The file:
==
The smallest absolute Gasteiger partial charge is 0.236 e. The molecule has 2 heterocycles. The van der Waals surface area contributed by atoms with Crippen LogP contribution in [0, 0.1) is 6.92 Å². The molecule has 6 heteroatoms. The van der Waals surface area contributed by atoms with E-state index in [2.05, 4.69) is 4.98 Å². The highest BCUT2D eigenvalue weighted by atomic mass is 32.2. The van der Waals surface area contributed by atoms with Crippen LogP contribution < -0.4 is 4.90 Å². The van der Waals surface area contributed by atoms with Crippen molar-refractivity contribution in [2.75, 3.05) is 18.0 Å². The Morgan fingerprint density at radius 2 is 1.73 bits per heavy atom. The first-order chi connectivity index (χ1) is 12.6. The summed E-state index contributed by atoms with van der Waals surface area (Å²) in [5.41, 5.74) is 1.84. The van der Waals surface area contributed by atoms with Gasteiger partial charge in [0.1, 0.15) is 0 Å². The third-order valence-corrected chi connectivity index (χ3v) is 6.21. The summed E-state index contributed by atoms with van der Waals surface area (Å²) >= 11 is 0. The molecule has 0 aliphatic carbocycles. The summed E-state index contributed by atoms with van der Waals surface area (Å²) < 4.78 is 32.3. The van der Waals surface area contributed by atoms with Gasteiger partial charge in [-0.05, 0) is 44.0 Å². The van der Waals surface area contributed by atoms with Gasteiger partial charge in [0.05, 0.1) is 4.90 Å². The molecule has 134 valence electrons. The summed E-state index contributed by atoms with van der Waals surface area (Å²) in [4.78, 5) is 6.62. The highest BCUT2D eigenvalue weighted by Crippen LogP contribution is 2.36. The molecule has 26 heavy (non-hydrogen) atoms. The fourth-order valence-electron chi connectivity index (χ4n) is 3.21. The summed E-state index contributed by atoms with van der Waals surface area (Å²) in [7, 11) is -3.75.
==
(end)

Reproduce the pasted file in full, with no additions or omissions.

The smallest absolute Gasteiger partial charge is 0.236 e. The molecule has 2 heterocycles. The van der Waals surface area contributed by atoms with Crippen LogP contribution in [0, 0.1) is 6.92 Å². The molecule has 6 heteroatoms. The van der Waals surface area contributed by atoms with E-state index in [2.05, 4.69) is 4.98 Å². The highest BCUT2D eigenvalue weighted by atomic mass is 32.2. The van der Waals surface area contributed by atoms with Crippen LogP contribution < -0.4 is 4.90 Å². The van der Waals surface area contributed by atoms with Crippen molar-refractivity contribution in [2.75, 3.05) is 18.0 Å². The Morgan fingerprint density at radius 2 is 1.73 bits per heavy atom. The first-order chi connectivity index (χ1) is 12.6. The summed E-state index contributed by atoms with van der Waals surface area (Å²) in [5.41, 5.74) is 1.84. The van der Waals surface area contributed by atoms with Gasteiger partial charge in [0.1, 0.15) is 0 Å². The third-order valence-corrected chi connectivity index (χ3v) is 6.21. The summed E-state index contributed by atoms with van der Waals surface area (Å²) >= 11 is 0. The molecule has 0 aliphatic carbocycles. The summed E-state index contributed by atoms with van der Waals surface area (Å²) < 4.78 is 32.3. The van der Waals surface area contributed by atoms with Gasteiger partial charge in [-0.05, 0) is 44.0 Å². The van der Waals surface area contributed by atoms with Gasteiger partial charge in [0.05, 0.1) is 4.90 Å². The molecule has 134 valence electrons. The summed E-state index contributed by atoms with van der Waals surface area (Å²) in [4.78, 5) is 6.62. The highest BCUT2D eigenvalue weighted by Crippen LogP contribution is 2.36. The molecule has 26 heavy (non-hydrogen) atoms. The fourth-order valence-electron chi connectivity index (χ4n) is 3.21. The summed E-state index contributed by atoms with van der Waals surface area (Å²) in [7, 11) is -3.75.